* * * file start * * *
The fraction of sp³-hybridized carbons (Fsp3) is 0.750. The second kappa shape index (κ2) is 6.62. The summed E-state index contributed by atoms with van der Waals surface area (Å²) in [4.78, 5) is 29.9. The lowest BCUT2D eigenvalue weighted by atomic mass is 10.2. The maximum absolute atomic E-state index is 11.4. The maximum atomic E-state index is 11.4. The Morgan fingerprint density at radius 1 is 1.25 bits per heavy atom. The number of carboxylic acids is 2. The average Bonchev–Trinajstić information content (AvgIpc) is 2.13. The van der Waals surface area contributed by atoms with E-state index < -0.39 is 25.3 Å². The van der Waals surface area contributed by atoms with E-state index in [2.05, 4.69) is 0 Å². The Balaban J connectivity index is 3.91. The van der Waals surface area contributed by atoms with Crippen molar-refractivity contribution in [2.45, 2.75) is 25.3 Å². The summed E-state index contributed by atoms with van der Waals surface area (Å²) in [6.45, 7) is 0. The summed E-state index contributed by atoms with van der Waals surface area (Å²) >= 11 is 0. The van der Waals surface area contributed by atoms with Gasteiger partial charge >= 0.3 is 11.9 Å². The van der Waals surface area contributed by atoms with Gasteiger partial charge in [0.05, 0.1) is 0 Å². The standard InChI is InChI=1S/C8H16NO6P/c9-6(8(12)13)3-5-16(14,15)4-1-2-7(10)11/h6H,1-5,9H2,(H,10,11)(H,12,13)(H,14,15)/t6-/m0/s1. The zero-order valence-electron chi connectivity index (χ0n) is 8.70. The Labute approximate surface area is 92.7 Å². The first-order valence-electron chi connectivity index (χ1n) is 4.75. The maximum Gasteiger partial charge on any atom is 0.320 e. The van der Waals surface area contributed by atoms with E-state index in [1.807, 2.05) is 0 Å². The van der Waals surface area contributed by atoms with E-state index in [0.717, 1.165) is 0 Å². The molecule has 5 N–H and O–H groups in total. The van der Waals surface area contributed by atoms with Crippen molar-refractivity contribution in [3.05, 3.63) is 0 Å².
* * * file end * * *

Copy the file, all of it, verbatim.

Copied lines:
The fraction of sp³-hybridized carbons (Fsp3) is 0.750. The second kappa shape index (κ2) is 6.62. The summed E-state index contributed by atoms with van der Waals surface area (Å²) in [4.78, 5) is 29.9. The lowest BCUT2D eigenvalue weighted by atomic mass is 10.2. The maximum absolute atomic E-state index is 11.4. The maximum atomic E-state index is 11.4. The Morgan fingerprint density at radius 1 is 1.25 bits per heavy atom. The number of carboxylic acids is 2. The average Bonchev–Trinajstić information content (AvgIpc) is 2.13. The van der Waals surface area contributed by atoms with E-state index < -0.39 is 25.3 Å². The van der Waals surface area contributed by atoms with E-state index in [2.05, 4.69) is 0 Å². The Balaban J connectivity index is 3.91. The van der Waals surface area contributed by atoms with Crippen molar-refractivity contribution in [2.45, 2.75) is 25.3 Å². The summed E-state index contributed by atoms with van der Waals surface area (Å²) in [6.45, 7) is 0. The summed E-state index contributed by atoms with van der Waals surface area (Å²) >= 11 is 0. The van der Waals surface area contributed by atoms with Gasteiger partial charge >= 0.3 is 11.9 Å². The van der Waals surface area contributed by atoms with Gasteiger partial charge in [0.05, 0.1) is 0 Å². The standard InChI is InChI=1S/C8H16NO6P/c9-6(8(12)13)3-5-16(14,15)4-1-2-7(10)11/h6H,1-5,9H2,(H,10,11)(H,12,13)(H,14,15)/t6-/m0/s1. The zero-order valence-electron chi connectivity index (χ0n) is 8.70. The Labute approximate surface area is 92.7 Å². The first-order valence-electron chi connectivity index (χ1n) is 4.75. The maximum Gasteiger partial charge on any atom is 0.320 e. The van der Waals surface area contributed by atoms with E-state index in [1.807, 2.05) is 0 Å². The van der Waals surface area contributed by atoms with E-state index in [0.717, 1.165) is 0 Å². The molecule has 5 N–H and O–H groups in total. The van der Waals surface area contributed by atoms with Crippen molar-refractivity contribution in [3.05, 3.63) is 0 Å².